I honestly don't feel that a bunch of stills running together with no live audio in my opinion is a film but simply a upgraded slideshow but a lot of people do it especially shooting on DSLR's and as long as the bride loves it that's all that counts

Whether I like the style or not is not relevant here as you did a very nice job nevertheless.


Adrian Tan July 18th, 2014 09:07 PM

Re: Please Critique
Hi Kevin, I honestly don't know. When you watch it yourself, are you affected by it?

I asked the guys on this board a similar question a few months ago, and I kind of blamed it on the content -- I thought the couple I was filming weren't demonstrative enough, and the bride barely danced. One thought from people was: you can only work with what you've got, and if the emotions on the day weren't there, it's not your fault as a videographer.

So maybe what I'm really commenting on is more the content than the craft. Your work is wonderful in itself, let alone factoring in that it's your first short form.

Another thing that sort of came across when I watched it was the calm. Seemed methodical, planned. Personally, it's very hard for me to do that on a wedding day, and that's reflected in my editing -- some dodgy shots, quick cuts to cover up other dodginess, the feeling of a gap in coverage sometimes, like forgetting to get a wide as well as a close. Your work feels controlled, and feels like you know what you want and how you'll use it in the edit.

Robert Benda July 19th, 2014 08:27 AM

Re: Please Critique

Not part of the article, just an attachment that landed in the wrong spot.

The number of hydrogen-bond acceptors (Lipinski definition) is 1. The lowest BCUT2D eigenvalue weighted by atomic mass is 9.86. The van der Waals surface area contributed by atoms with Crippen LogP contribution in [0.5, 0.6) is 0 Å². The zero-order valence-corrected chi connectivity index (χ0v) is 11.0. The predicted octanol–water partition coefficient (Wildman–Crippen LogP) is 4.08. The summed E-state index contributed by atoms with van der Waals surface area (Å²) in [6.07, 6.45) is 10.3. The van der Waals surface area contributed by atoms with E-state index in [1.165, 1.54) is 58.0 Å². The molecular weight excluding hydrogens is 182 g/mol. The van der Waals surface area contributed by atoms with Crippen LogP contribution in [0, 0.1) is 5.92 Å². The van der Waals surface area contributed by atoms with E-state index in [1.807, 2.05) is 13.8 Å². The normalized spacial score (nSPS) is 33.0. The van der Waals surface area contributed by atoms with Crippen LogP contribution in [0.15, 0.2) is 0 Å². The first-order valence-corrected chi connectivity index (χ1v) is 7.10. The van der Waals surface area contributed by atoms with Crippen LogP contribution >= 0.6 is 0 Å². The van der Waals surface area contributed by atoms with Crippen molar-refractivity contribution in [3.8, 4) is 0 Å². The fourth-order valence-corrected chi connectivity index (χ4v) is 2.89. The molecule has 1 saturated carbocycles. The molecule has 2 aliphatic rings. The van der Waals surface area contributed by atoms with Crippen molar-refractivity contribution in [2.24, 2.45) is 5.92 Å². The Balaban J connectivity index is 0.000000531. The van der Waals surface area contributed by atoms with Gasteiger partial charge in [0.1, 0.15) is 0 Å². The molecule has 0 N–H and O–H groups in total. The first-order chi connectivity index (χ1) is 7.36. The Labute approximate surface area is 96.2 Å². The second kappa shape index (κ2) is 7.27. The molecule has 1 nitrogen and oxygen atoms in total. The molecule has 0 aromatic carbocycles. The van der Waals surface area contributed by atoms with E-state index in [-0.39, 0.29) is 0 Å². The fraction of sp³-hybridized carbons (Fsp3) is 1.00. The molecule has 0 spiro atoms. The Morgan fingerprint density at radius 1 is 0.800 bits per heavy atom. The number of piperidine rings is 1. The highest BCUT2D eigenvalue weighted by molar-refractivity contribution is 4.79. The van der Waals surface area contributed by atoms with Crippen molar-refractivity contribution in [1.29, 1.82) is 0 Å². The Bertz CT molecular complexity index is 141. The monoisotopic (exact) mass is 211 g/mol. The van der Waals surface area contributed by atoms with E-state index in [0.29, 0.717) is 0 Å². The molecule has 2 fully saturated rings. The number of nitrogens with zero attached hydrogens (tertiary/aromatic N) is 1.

I'm watching through it again, this time as if it were one of my own and considering how I would organize it, and here it was I would do to bring some life into it. Firstly, where are the vows/rings? We hear other people speaking for the B&G, but never the B&G.

*Group your establishing and atmosphere shots better. Lots of wonderful detail, but it often just sort of pops up and pulls us out of what should be emotional moments. Put them up front, and use them as transitions (you do that to a certain extent, with the houses and such, but showing empty chairs for the ceremony, a 2nd time, later in the video during a ceremony voice over is an example of pulling us out, not drawing us in), but stop interrupting yourself, especially to show a thing instead of a person.
*The musical change would happen much earlier, probably with another song added in, rather than change the two you use.
*Put the 1st look earlier, maybe at the musical change. This is what the voice over would be leading to.
*I wouldn't show the B&G in the same frame until the 1st look.
*Group the getting ready shots together more, probably after the 1st look.
*Bump the shots of cocktail party goes until after your ceremony ends. I'd still interlace the wedding party photo session with this
*I really like your reception work, but this is where I'd bump speeches to, probably. I saw one shot, literally, that I probably would have moved (the shot down through the balcony rails... it would be first or last for me, probably).

Reorder some shots for maximum impact. For instance, at 4:50, you show the bride, nervous groom, but them go wide (to show everyone standing). For impact, I'd start wide, then come in to show their faces with those same shots, and then stay close (which you do after that).